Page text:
called "C++ template metaprogramming".

template <int N> struct Height
{ static const int value = N; };

template <int N> struct Width
{ static const int value = N; };

template <class H, class W>
struct Area
{
static const int value = H::value * W::value;
};

Area<Height<42>, Width<100> >::value; // 4200

It's possible to perform much more sophisticated (though not
necessarily any less verbose) compile-time calculations with C++
metaprogramming. At least, for those so inclined.

Greg
 
 
 

Evaluating Preprocessor

Post by Greg » Sun, 12 Nov 2006 00:03:51

We might use the normal preprocessor something like this


But hopefully, cooler heads will prevail.


No, although the preprocessor does evaluate arithmatic expressions in
some contexts (such as, for an #if directive), most of the time it
merely performs textual substitution.



Then why not use const? Doing so would guarantee a compile-time
evaluation of 42 * 100:

const int kWidth = 42;
const int kHeight = 100;
const int kArea = kWidth * kHeight;

Since the compiler needs a constant value for the symbol "kArea" it has
no choice but to multiply 42 by 100 at compile time.


This is a C++ newsgroup, so it seems odd to be asking the best practice
for languages other than C++.

And if you want to know whether 42 * 100 is evaluated at runtime or at
compile time, then just examine a disassembly of a compiled binary to
find out. Alternately you could ask your compiler maker whether the
compiler performs "constant folding" as an optimization. And if it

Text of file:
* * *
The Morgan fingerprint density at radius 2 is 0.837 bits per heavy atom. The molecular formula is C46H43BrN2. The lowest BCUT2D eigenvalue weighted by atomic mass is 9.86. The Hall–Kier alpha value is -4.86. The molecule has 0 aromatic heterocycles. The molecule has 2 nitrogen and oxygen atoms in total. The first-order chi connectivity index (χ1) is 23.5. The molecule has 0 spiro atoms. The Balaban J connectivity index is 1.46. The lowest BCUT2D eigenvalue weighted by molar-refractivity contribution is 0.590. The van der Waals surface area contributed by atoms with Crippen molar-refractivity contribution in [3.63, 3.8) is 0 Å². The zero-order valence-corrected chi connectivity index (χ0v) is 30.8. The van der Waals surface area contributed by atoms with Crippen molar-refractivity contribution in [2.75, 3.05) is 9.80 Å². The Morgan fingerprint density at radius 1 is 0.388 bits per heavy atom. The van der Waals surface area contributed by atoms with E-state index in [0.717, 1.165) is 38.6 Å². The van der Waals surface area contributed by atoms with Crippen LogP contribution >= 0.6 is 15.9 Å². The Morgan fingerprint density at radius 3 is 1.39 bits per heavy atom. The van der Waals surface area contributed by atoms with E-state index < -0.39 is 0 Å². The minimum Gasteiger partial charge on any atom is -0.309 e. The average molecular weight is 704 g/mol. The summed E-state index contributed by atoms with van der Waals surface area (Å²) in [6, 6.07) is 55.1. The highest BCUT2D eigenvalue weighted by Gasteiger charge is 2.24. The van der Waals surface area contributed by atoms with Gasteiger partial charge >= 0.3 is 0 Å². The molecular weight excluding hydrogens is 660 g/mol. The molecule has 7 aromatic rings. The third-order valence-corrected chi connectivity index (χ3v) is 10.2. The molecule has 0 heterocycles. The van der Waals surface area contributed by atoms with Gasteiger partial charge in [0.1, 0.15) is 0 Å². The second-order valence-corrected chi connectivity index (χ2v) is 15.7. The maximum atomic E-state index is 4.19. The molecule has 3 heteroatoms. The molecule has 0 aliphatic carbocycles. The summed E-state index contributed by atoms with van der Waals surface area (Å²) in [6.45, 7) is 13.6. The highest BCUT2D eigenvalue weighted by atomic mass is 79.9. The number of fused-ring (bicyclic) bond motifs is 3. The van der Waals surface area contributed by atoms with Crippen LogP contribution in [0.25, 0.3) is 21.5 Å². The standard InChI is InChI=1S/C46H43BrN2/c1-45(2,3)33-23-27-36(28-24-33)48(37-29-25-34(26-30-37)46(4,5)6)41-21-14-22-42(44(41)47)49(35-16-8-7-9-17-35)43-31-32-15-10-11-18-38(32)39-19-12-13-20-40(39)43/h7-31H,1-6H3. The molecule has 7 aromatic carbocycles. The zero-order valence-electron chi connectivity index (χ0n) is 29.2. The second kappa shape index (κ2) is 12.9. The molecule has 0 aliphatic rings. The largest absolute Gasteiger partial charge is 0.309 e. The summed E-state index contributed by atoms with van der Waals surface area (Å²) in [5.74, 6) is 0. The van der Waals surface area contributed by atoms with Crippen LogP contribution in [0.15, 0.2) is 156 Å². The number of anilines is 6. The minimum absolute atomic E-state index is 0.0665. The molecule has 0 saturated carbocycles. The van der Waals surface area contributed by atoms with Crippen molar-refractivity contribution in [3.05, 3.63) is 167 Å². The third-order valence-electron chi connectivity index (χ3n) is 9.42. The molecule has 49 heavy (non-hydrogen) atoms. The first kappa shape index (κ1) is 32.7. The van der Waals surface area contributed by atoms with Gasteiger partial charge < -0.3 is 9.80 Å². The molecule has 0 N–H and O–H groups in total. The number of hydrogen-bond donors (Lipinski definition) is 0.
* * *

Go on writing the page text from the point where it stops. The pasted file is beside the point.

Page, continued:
doesn't, find a better compiler.


I fervently hope that you do have better uses for your time than to
rewrite the C++ preprocessor. Besides, it has been done, only it's
called "C++ template metaprogramming".

template <int N> struct Height
{ static const int value = N; };

template <int N> struct Width
{ static const int value = N; };

template <class H, class W>
struct Area
{
static const int value = H::value * W::value;
};

Area<Height<42>, Width<100> >::value; // 4200

It's possible to perform much more sophisticated (though not
necessarily any less verbose) compile-time calculations with C++
metaprogramming. At least, for those so inclined.

Greg
 
 
 

Evaluating Preprocessor

Post by Greg » Sun, 12 Nov 2006 00:07:23


But hopefully, cooler heads will prevail.


No, although the preprocessor does evaluate arithmatic expressions in
some contexts (such as, for an #if directive), most of the time it
merely performs textual substitution.


Then why not use const? Doing so would guarantee a compile-time
evaluation of 42 * 100:

const int kWidth = 42;
const int kHeight = 100;
const int kArea = kWidth * kHeight;

Since the compiler needs a constant value for the symbol "kArea" it has
no choice but to multiply 42 by 100 at compile time.


This is a C++ newsgroup, so it seems odd to be asking the best practice
for languages other than C++.

And if you want to know whether 42 * 100 is evaluated at runtime or at
compile time, then just examine a disassembly of a compiled binary to
find out. Alternately you could ask your compiler maker whether the
compiler performs "constant folding" as an optimization. And if it
doesn't, find a better compiler.


I fervently hope that you do have better uses for your time than to
rewrite the C++ preprocessor. Besides, it has been done, only it's
called "C++ template metaprogramming".

template <int N> struct Height
{ static const int value = N; };

template <int N> struct Width
{ static const int value = N; };

template <class H, class W>
struct Area
{
static const int value = H::value * W::value;
};

Area<Height<42>, Width<100> >::value; // 4200

It's possible to perform much more sophisticated (though not
necessarily any less verbose) compile-time calculations with C++
metaprogramming. At least, for those so inclined.

Greg